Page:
Secretary of Defense James Mattis is taking a tour of America’s closest allies, seeking to reassure them that the United States will meet its international commitments in the era of Trump. But it’s not just that. Mattis is also there to kick some of them in the ass over the issue of collective defense.
Mattis’s latest stop on his world tour was Brussels, which is home to NATO, and while there he did more ass-kicking than reassuring. From the Washington Post:
Defense Secretary Jim Mattis issued an ultimatum Wednesday to allies in the North Atlantic Treaty Organization, warning that if they do not boost their defense spending to goals set by the alliance, the United States may alter its relationship with them.
“I owe it to you all to give you clarity on the political reality in the United States and to state the fair demand from my country’s people in concrete terms,” Mattis said. “America will meet its responsibilities, but if your nations do not want to see America moderate its commitment to the alliance, each of your capitals needs to show its support for our common defense.”
The statements came during a closed-doors meeting with defense ministers from other NATO countries and were provided to reporters traveling with the defense secretary to Brussels. It marks an escalation in Washington’s long-running frustration that many NATO countries do not spend at least 2 percent of their gross domestic product as they have pledged. President Trump often made that point during his upstart run for the White House, at various times calling the alliance “obsolete” while grousing that its 28 members need to pay “their fair share.”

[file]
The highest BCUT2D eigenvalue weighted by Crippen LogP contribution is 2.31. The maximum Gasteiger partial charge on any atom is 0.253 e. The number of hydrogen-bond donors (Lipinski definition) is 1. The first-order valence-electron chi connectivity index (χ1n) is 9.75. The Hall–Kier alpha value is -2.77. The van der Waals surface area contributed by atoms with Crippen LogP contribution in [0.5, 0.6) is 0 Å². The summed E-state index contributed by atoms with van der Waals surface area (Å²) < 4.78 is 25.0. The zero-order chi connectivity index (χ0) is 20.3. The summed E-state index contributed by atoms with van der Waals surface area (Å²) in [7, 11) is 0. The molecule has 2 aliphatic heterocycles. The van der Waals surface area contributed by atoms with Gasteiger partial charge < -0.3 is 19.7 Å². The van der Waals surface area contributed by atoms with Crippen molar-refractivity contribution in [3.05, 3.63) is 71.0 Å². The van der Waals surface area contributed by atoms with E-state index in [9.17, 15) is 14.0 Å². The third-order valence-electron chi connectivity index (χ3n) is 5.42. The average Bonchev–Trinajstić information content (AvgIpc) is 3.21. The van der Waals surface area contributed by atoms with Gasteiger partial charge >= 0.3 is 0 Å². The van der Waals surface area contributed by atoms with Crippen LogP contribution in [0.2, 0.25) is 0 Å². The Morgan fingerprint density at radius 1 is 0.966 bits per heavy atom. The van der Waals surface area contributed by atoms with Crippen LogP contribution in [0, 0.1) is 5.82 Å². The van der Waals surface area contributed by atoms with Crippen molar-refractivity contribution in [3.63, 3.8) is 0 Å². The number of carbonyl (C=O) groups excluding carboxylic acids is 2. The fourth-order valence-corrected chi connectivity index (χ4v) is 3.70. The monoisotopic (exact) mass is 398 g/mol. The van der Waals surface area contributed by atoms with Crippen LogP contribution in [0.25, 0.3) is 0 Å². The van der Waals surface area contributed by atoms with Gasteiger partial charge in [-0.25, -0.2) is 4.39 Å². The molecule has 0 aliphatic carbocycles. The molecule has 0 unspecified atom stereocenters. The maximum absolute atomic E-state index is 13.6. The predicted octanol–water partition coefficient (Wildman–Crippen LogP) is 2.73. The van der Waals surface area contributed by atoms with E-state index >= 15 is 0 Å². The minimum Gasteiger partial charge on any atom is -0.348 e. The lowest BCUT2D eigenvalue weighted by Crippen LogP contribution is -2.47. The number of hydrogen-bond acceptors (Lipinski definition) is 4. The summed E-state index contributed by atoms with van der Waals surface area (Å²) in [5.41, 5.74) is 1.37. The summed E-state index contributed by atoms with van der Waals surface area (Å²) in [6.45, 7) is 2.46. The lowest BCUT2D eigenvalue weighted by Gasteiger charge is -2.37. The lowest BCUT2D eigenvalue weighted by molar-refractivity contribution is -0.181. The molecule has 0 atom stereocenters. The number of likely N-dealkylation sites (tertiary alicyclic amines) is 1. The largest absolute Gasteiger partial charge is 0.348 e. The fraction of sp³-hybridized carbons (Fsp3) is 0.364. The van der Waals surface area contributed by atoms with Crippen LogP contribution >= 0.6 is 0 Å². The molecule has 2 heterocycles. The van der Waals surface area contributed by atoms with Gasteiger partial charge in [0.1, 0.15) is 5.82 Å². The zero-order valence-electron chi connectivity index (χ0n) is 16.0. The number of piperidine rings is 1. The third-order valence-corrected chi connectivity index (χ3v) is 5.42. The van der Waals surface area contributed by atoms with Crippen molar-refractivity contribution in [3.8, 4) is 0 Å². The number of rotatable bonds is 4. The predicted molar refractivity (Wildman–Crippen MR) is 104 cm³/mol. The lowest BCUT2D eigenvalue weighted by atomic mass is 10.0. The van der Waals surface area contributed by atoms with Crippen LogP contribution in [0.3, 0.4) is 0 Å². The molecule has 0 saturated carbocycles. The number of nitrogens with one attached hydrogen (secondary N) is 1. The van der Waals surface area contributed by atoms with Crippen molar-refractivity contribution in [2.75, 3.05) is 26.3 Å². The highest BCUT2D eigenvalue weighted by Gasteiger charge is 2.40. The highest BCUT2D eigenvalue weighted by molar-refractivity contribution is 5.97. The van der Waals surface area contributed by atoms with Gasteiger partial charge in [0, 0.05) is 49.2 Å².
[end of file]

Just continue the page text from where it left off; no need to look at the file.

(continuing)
NATO was originally intended to check the advance of Soviet communism and has largely been in search of a mission since the Cold War ended. The alliance is still around, and there’s certainly a need for it to help combat radical Islam and check Russian expansionism. But America cannot and should not be expected to pay the entire bill for the West’s defense.
President Trump was elected on an “America first” pledge, and part of putting America first means NATO allies have to pay their fair share. American taxpayers cannot be expected to subsidize European militaries so their governments can dump billions into their welfare states.
As I reported in November of last year, only five countries spend the 2 percent of GDP on defense required by NATO’s charter. Among those that don’t spend enough are wealthy nations such as Canada, Germany, Italy and the Netherlands. If Greece and Poland can muster up 2 percent, there is no excuse for all the rest.
It is refreshing to see an American government interested in putting America first and telling our allies to do more for themselves. It’s time either for Europe to pay up or for the U.S. to pull back our commitments to NATO.